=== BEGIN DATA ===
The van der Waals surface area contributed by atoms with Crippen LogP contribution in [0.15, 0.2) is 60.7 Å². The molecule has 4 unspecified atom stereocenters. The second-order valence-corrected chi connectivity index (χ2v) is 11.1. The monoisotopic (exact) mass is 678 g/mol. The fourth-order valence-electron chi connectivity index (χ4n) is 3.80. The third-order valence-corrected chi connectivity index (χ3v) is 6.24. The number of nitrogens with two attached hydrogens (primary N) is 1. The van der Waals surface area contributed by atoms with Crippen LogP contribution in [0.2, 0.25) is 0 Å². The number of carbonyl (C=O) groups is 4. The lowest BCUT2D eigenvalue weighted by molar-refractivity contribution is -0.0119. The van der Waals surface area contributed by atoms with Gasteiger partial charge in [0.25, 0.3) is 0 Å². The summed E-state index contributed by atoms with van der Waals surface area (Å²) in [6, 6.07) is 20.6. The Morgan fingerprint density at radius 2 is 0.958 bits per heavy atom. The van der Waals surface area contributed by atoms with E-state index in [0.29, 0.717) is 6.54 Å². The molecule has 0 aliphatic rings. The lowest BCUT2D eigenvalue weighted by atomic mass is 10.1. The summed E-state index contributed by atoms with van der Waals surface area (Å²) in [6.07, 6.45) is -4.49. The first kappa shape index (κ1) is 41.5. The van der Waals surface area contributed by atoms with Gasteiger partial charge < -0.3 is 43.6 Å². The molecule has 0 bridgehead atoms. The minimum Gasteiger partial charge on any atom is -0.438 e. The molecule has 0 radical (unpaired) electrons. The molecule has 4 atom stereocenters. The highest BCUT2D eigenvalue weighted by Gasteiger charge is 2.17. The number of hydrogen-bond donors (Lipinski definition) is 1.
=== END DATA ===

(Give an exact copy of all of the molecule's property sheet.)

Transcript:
The van der Waals surface area contributed by atoms with Crippen LogP contribution in [0.15, 0.2) is 60.7 Å². The molecule has 4 unspecified atom stereocenters. The second-order valence-corrected chi connectivity index (χ2v) is 11.1. The monoisotopic (exact) mass is 678 g/mol. The fourth-order valence-electron chi connectivity index (χ4n) is 3.80. The third-order valence-corrected chi connectivity index (χ3v) is 6.24. The number of nitrogens with two attached hydrogens (primary N) is 1. The van der Waals surface area contributed by atoms with Crippen LogP contribution in [0.2, 0.25) is 0 Å². The number of carbonyl (C=O) groups is 4. The lowest BCUT2D eigenvalue weighted by molar-refractivity contribution is -0.0119. The van der Waals surface area contributed by atoms with Gasteiger partial charge in [0.25, 0.3) is 0 Å². The summed E-state index contributed by atoms with van der Waals surface area (Å²) in [6, 6.07) is 20.6. The Morgan fingerprint density at radius 2 is 0.958 bits per heavy atom. The van der Waals surface area contributed by atoms with E-state index in [0.29, 0.717) is 6.54 Å². The molecule has 0 aliphatic rings. The lowest BCUT2D eigenvalue weighted by atomic mass is 10.1. The summed E-state index contributed by atoms with van der Waals surface area (Å²) in [6.07, 6.45) is -4.49. The first kappa shape index (κ1) is 41.5. The van der Waals surface area contributed by atoms with Gasteiger partial charge < -0.3 is 43.6 Å². The molecule has 0 bridgehead atoms. The minimum Gasteiger partial charge on any atom is -0.438 e. The molecule has 0 radical (unpaired) electrons. The molecule has 4 atom stereocenters. The highest BCUT2D eigenvalue weighted by Gasteiger charge is 2.17. The number of hydrogen-bond donors (Lipinski definition) is 1.